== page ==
Risk factors of unintentional childhood injuries during the COVID-19 pandemic

As shown in Fig. 2A and Table 2, the risk factors of unintentional injuries included children being cared for mainly by grandparents (vs. by mothers, P = 0.041), residency in the suburban/ rural areas (vs. urban areas, P = 0.010), lower family cohesion levels (P = 0.005), younger children (P < 0.001), child having more outdoor time daily (P = 0.005), child being exposed to secondhand smoke for more time (P < 0.001), more time child playing with peers (P < 0.001), close relatives being suspected COVID-19 cases (vs. no cases, P = 0.036), younger mothers (P = 0.003), lower maternal educational levels (P = 0.026) and higher maternal depression levels (P = 0.017). Mothers having less knowledge on how to care for children during the pandemic had a marginal association with the occurrence of unintentional injuries (P = 0.050).

Fig. 2
figure2

Risk factors of unintentional childhood injuries during the COVID-19 pandemic. A: Risk factors of the overall injury. B: Risk factors of the injuries due to being struck by or against an object. C: Risk factors of the fall injury

Table 2 The relationships between maternal emotion/ family functioning and unintentional childhood injuries during the COVID-19 pandemic

The risk factors for each cause of unintentional injuries were also analyzed. For child being struck by or against an object, close relatives were confirmed COVID-19 cases (vs. no cases, P = 0.027), younger child (P < 0.001), child being exposed to secondhand smoke for more time (P = 0.029) and more time child playing with peers (P = 0.030), younger mothers (P = 0.013), lower maternal educational levels (P = 0.009) were associated with a higher risk (Fig. 2B and Table 2). For the fall injury, child having more outdoor time daily (P = 0.017), younger children (P = 0.008), boys (vs. girls, P = 0.043), child being exposed to secondhand smoke for more time (P = 0.045), close relatives were suspected COVID-19 cases (vs. no cases, P = 0.001), younger mothers (P = 0.028), lower maternal educational levels (P = 0.047), higher levels of maternal depression (P = 0.005) and anxiety (P = 0.041) were associated with a higher risk (Fig. 2C and Table 2). Detailed data on risk factors for childhood unintentional injuries were presented in Supplemental Material Table 2.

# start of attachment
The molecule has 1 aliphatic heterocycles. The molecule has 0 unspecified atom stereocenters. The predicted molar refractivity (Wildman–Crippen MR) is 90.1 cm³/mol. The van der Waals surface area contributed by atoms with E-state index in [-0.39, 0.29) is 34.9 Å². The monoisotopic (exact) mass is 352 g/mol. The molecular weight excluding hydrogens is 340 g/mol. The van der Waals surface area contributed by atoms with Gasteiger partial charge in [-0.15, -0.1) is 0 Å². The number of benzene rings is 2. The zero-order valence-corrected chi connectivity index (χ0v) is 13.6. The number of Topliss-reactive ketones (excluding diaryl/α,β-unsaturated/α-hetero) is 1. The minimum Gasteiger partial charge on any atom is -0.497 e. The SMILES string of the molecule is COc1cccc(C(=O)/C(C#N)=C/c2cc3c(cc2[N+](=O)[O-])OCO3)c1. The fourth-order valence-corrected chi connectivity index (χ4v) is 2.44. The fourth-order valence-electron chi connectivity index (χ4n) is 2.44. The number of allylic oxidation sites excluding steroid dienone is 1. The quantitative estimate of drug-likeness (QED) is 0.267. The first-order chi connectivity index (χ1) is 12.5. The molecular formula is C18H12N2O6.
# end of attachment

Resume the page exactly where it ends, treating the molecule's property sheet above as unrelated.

The relationships between maternal emotional status and unintentional childhood injuries during the COVID-19 pandemic

As shown in Table 3, Table 4 and Fig. 3, after adjusting for child age, child gender, maternal age, maternal education, primary caregivers, home residency, and daily time of child playing outside, higher maternal depression levels were associated with a higher risk of the overall unintentional injury (P = 0.033). Higher levels of family cohesion were significantly associated with a lower risk of the overall unintentional injury among the study children (P = 0.020). However, adjusted models didn’t show significant relationships between maternal emotional status/ family functioning and the unintentional injury due to being struck by or against an object (P > 0.05). For the fall injury, higher maternal depression (P = 0.008) levels were associated with a higher risk. However, adjusted models didn’t show significant relationships between maternal anxiety and the unintentional injuries (P > 0.050). After adjusting for confounders, lower family cohesion levels were significantly associated with higher levels of maternal depression (Table 4 and Supplemental Material Table 3).

Table 3 The adjusted relationships between maternal emotion status and childhood unintentional injuries during the COVID-19 pandemic
Table 4 The adjusted relationships between family functioning and unintentional childhood injuries during the COVID-19 pandemic
Fig. 3
figure3

The adjusted relationships among maternal depression levels, family cohesion levels and childhood unintentional injuries during the COVID-19 pandemic

Discussion

This study is among the first to explore the characteristics of unintentional injury among children aged 0–12 years during the COVID-19 pandemic and the association of maternal emotional status with unintentional injury, which may help to develop a comprehensive child protection strategy that aligns with best practice (including policies and procedures designed to protect children from unintentional injuries during the COVID-19 pandemic).

This study reported that the prevalence rate of maternal depression reached 15.7%. Compared with other studies conducted in China during the COVID-19 pandemic, the depression level in this study was slightly higher than the level reported by Lei (12.93%) [27], and much higher than the levels reported by Peng (6.21%) [28]. Another study proposed that high levels of negative alterations in cognition or mood experienced by women during the COVID-19 pandemic might be due to significant reactivities of neural networks associated with fear processing in females [18]. However, the level of maternal anxiety in this study was similar as the level reported by the previous study during non-epidemic period [29].

This study showed that the ranking of the causes of unintentional childhood injury was different from the ranking before the pandemic. The traffic injury usually remained one of the three leading causes of unintentional childhood injuries in non-pandemic period in most countries. However, in this study, we found that the traffic injury only accounted for 0.31%, less than the rates of poisoning (0.77%), burns or fires (0.69%), drowning (0.46%), suffocation (0.38%), and electrical shock (0.31%). Traffic volumes had experienced a sharp decrease on roads, highways, or airways due to the home quarantine policy during the pandemic [30], perhaps explaining the corresponding decrease in traffic crash. But accordingly, the incidence of accidental injuries at home increased.